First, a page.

The objective of this report is to investigate oral health-related export opportunities in Indonesia by examining Australia's current participation in the oral health care of Indonesia and the current state of Indonesia's primary health and dental health services.
The wide variety of factors that currently impact the quantity, scope, quality, access and utilisation of Indonesia's dental services are also examined with reference to likely future implications.
The dental care needs of the vast majority of Indonesians are not being met. Available data indicate that dental caries, periodontal diseases, and other oral health ailments are on the increase and it is probable that oral health will further deteriorate as Western (high sugar) diets are increasingly adopted. Indonesia's dental care providers are insufficient in number, unevenly distributed throughout the nation and lack adequate equipment and materials. The majority of Indonesians do not have access to any form of modern dental care. While there is an enormous need for restorative dentistry, it is argued that improving Indonesia's overall oral health will require the adoption of widespread preventive dentistry programmes and practices.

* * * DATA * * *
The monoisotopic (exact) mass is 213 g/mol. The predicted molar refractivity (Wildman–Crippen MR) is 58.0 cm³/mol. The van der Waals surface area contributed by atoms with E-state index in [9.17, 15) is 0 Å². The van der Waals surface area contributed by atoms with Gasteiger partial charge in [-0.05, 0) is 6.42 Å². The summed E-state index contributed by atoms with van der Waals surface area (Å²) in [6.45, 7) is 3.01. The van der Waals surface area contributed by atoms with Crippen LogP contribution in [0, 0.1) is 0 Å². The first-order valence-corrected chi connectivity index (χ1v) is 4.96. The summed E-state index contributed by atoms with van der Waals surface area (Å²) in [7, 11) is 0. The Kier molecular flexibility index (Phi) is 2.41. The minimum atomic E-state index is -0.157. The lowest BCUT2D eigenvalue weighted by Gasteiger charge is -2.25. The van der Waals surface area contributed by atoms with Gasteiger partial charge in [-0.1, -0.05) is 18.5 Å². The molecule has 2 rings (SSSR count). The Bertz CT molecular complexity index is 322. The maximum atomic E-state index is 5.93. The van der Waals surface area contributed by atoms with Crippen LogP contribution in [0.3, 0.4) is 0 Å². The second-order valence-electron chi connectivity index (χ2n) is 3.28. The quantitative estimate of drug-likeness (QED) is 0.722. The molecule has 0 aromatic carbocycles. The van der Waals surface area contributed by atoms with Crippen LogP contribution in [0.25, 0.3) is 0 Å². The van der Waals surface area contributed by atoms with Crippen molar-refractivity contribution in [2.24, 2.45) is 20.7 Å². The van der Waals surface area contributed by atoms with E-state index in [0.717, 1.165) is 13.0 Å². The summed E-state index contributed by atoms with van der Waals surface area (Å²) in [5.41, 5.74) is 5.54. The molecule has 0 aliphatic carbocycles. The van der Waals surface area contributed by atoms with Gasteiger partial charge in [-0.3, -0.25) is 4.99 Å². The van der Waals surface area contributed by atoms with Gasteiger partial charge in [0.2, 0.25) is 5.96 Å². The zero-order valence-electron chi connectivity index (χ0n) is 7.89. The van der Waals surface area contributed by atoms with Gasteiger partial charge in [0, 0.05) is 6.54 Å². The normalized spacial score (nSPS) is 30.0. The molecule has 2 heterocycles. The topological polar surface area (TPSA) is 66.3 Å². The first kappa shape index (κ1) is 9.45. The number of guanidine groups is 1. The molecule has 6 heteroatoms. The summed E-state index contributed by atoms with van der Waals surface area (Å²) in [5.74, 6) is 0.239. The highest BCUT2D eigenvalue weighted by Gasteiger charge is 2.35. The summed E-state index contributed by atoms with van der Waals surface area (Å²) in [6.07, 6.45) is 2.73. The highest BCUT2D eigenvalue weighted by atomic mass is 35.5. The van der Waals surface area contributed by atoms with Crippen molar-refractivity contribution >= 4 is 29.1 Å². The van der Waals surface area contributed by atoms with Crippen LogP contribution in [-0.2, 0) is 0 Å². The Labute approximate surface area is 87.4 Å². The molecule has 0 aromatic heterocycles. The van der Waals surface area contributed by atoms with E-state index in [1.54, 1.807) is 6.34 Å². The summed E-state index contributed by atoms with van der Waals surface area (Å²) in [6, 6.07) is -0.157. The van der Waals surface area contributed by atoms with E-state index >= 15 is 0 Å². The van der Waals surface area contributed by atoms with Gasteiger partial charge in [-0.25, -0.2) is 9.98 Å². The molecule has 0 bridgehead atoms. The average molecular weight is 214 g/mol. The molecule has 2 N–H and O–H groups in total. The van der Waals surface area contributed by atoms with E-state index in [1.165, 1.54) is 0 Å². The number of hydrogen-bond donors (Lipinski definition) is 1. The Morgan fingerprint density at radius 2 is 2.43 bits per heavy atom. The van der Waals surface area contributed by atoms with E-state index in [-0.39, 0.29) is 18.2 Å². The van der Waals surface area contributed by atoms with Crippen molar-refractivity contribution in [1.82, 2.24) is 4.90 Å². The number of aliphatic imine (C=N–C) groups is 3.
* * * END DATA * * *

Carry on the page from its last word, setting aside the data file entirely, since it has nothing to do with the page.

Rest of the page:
This report will examine current Australian medical/dental links with Indonesia and put forth ideas for improving Australia's participation in Indonesia's oral health care. Particular emphasis is placed on potential Australian roles in training Indonesian dental manpower and fluoridation programmes.